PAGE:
In the EU, the construction and demolition industries generate more than 450 million tonnes of waste every year. Of that amount, roughly 75% is sent to landfill sites. Besides farming and mining industries, construction is the biggest quantitative contributor to the growth of landfill sites.

One of the reasons the construction industry has such a high waste turnover is because it is particularly inefficient. Construction in the EU has not had a technological revolution in centuries, and it is largely a conservative sphere, meaning progression towards sustainability has been very slow.

Cement is the source of roughly 8% of all carbon dioxide emissions in the world. Nonetheless, it is still one of the main materials used in construction. And despite huge software advancements, construction has not integrated the use of digitised tools. That is, up until now.

Barcelona-based startup Scaled Robotics aims to bridge the gap between construction’s age-old habits, and new technology. Founded in 2016, Scaled Robotics is modernising construction with robots and artificial intelligence. By introducing robots onto building sites, the company collects and organises data into visual maps, identifying any errors or structural inaccuracies. This new technology dramatically lowers both rework and waste, saving time, money, and unnecessary pollutants.

A modern take on quality control

In today’s startup landscape, “the best solutions are ones that infiltrate existing systems and optimise from the inside,” Scaled Robotics CTO Bharath Sankaran told 150sec. For this reason, he says, Scaled Robotics is a much-needed modern take on quality control in construction.

When it came to starting their company, Sankaran insists that he and his business partner CEO Stuart Maggs were not “two Silicon Valley bros” looking to launch a cool startup. Rather, they both wanted to make a genuine impact. Maggs — an architect by training — was frustrated with the limitation of tools in construction, while Sankaran wanted to apply his AI expertise into a real-world scenario.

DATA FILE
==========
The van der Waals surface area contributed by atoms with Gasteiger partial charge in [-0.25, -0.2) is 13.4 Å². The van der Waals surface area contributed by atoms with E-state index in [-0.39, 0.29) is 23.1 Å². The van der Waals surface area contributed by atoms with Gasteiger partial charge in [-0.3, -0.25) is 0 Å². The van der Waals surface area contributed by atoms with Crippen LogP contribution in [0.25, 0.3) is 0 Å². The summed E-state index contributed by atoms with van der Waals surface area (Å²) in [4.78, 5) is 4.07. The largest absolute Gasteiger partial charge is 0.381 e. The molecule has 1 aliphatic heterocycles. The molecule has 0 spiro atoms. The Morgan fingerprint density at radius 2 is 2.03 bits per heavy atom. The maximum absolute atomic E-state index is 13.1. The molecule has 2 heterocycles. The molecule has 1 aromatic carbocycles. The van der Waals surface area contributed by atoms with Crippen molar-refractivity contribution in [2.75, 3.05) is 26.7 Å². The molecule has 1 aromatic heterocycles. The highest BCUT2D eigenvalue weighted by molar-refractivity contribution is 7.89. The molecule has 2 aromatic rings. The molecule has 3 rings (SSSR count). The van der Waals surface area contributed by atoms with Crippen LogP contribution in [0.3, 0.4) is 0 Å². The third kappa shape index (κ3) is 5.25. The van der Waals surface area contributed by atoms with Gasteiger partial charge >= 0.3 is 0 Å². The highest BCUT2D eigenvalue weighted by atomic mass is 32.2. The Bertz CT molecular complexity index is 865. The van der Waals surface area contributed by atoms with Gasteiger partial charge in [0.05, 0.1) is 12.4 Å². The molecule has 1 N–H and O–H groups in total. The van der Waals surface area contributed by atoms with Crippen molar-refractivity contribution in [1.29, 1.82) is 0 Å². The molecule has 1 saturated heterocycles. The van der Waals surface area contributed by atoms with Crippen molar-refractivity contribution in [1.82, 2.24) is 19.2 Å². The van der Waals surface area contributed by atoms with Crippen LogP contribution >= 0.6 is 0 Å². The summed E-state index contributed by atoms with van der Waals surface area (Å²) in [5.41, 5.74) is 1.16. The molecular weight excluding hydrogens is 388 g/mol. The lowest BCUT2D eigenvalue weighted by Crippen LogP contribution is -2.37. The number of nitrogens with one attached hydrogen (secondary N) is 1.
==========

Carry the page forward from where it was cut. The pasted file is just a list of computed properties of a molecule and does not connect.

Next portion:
“The best solutions are ones that infiltrate existing systems and optimise from the inside”

Bharath Sankaran, CTO of Scaled Robotics

Scaled Robotics’ robot is an on-site machine that monitors progress and supplies an actionable snapshot of the area. There is no limit to the square footage the robot can cover. A scan of 200,00 m2 with a traditional laser takes eight hours, while with Scale Robotics’ machine, it takes only 40 minutes.

Sankaran admits that speed, in this instance, is a compromise for accuracy. Acknowledging that slower robots tend to be more precise, Scaled Robotics also processes data from capture platforms outside of their own. Clients can use different modes to scan their site and send the raw data to Scaled Robotics for processing and visualisation.

Scan of a construction site produced by Scaled Robotics
Scan of a construction site produced by Scaled Robotics

Preventing negative downstream effects

Speaking to 150sec, Sankaran pointed out that in traditional manufacturing, objects move through the manufacturing plant. In construction, however, the plant moves through the object. The latter means that in construction, elements are moving at different rates.